US Supreme Court refuses to let Americans challenge eavesdropping law

The United States Supreme Court will not let Americans challenge a provision in a foreign intelligence law that lets the federal government secretly eavesdrop on the intimate communications of millions of Americans.

On Tuesday, the top justices in the US said the country’s highest court will not hear a case in which Amnesty International and a slew of co-plaintiffs have contested a provision of the Foreign Intelligence Surveillance Act of 1978, or FISA, that lets the National Security Agency silently monitor emails and phone calls.

 Under the FISA Amendments Act of 2008 (FAA), the NSA is allowed to conduct electronic surveillance on any US citizen as long as they are suspected of conversing with any person located outside of the United States. That provision was scheduled to expire at the end of 2012, but Congress voted to re-up the bill and it was put back on the books for another five years.

 Along with human rights workers and journalists, Amnesty International first challenged the FAA on the day it went into effect, arguing that the powers provided to the NSA under the FISA amendments likely puts the plaintiffs and perhaps millions of other Americans at risk of surveillance. Now years later, though, they are finally being told that they cannot challenge the law that, while meant to collect foreign intelligence, puts every person in the country at risk of being watched.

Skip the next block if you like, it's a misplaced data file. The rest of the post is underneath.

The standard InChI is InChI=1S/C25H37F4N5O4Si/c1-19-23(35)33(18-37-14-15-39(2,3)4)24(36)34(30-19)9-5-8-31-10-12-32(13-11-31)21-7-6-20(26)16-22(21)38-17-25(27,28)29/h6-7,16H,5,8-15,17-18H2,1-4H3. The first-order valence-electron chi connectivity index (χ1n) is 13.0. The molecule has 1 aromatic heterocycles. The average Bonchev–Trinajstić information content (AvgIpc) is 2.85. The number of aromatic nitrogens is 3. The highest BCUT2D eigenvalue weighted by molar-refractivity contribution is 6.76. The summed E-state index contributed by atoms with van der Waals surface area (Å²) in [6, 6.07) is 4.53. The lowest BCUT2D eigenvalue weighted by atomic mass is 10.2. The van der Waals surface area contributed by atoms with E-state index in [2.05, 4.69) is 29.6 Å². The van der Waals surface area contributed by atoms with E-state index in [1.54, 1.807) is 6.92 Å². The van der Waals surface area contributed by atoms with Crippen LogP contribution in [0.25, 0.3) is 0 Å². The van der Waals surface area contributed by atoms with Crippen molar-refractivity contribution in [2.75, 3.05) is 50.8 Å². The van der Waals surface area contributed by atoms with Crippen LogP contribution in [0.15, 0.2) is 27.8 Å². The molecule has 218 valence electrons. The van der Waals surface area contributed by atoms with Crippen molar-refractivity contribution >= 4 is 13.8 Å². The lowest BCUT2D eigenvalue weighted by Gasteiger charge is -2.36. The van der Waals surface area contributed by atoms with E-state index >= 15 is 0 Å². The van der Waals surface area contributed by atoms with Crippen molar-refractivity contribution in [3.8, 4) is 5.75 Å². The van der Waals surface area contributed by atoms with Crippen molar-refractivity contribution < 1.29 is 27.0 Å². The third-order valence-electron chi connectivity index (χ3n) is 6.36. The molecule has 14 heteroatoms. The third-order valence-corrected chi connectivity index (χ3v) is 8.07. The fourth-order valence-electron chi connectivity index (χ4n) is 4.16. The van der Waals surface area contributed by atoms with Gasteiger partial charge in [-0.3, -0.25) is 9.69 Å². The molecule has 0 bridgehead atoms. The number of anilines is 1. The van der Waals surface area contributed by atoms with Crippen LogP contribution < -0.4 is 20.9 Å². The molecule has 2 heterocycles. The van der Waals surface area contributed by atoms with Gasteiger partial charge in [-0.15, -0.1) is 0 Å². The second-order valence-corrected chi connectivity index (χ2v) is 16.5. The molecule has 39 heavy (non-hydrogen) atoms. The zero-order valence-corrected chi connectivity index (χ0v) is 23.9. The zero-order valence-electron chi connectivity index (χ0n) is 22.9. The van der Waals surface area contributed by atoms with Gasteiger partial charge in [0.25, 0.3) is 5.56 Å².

“Under the FAA, the government can target anyone — human rights researchers, academics, attorneys, political activists, journalists — simply because they are foreigners outside the United States, and in the course of its surveillance it can collect Americans’ communications with those individuals,” the American Civil Liberties Union wrote on behalf of the plaintiffs in a legal brief filed last year with the court.

 Amnesty, et al have been pursuing an injunction against the NSA in their lawsuit, which names former NSA-Chief James Clapper is a co-defendant. Because the plaintiffs cannot prove that they’ve actually been targeted under the FAA, however, the case is been stalled endlessly.

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